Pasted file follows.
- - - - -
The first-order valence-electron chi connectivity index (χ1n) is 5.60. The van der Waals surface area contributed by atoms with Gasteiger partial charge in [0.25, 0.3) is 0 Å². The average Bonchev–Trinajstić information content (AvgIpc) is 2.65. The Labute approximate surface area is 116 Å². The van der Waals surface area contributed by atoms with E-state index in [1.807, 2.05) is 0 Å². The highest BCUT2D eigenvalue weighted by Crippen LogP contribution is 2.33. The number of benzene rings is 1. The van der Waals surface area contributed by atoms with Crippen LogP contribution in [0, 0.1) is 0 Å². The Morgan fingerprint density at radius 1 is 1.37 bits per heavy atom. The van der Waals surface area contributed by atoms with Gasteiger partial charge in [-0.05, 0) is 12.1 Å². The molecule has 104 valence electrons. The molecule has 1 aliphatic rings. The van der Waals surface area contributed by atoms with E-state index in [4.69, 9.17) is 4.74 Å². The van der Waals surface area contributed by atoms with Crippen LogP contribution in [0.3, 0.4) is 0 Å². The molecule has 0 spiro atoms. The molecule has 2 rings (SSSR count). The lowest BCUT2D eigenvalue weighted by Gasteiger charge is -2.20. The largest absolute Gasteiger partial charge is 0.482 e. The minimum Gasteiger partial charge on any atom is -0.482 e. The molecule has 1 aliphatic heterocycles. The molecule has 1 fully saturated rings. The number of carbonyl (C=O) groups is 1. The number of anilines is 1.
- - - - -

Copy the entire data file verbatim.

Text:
The first-order valence-electron chi connectivity index (χ1n) is 5.60. The van der Waals surface area contributed by atoms with Gasteiger partial charge in [0.25, 0.3) is 0 Å². The average Bonchev–Trinajstić information content (AvgIpc) is 2.65. The Labute approximate surface area is 116 Å². The van der Waals surface area contributed by atoms with E-state index in [1.807, 2.05) is 0 Å². The highest BCUT2D eigenvalue weighted by Crippen LogP contribution is 2.33. The number of benzene rings is 1. The van der Waals surface area contributed by atoms with Crippen LogP contribution in [0, 0.1) is 0 Å². The Morgan fingerprint density at radius 1 is 1.37 bits per heavy atom. The van der Waals surface area contributed by atoms with Gasteiger partial charge in [-0.05, 0) is 12.1 Å². The molecule has 104 valence electrons. The molecule has 1 aliphatic rings. The van der Waals surface area contributed by atoms with E-state index in [4.69, 9.17) is 4.74 Å². The van der Waals surface area contributed by atoms with Crippen LogP contribution in [0.3, 0.4) is 0 Å². The molecule has 0 spiro atoms. The molecule has 2 rings (SSSR count). The lowest BCUT2D eigenvalue weighted by Gasteiger charge is -2.20. The largest absolute Gasteiger partial charge is 0.482 e. The minimum Gasteiger partial charge on any atom is -0.482 e. The molecule has 1 aliphatic heterocycles. The molecule has 1 fully saturated rings. The number of carbonyl (C=O) groups is 1. The number of anilines is 1.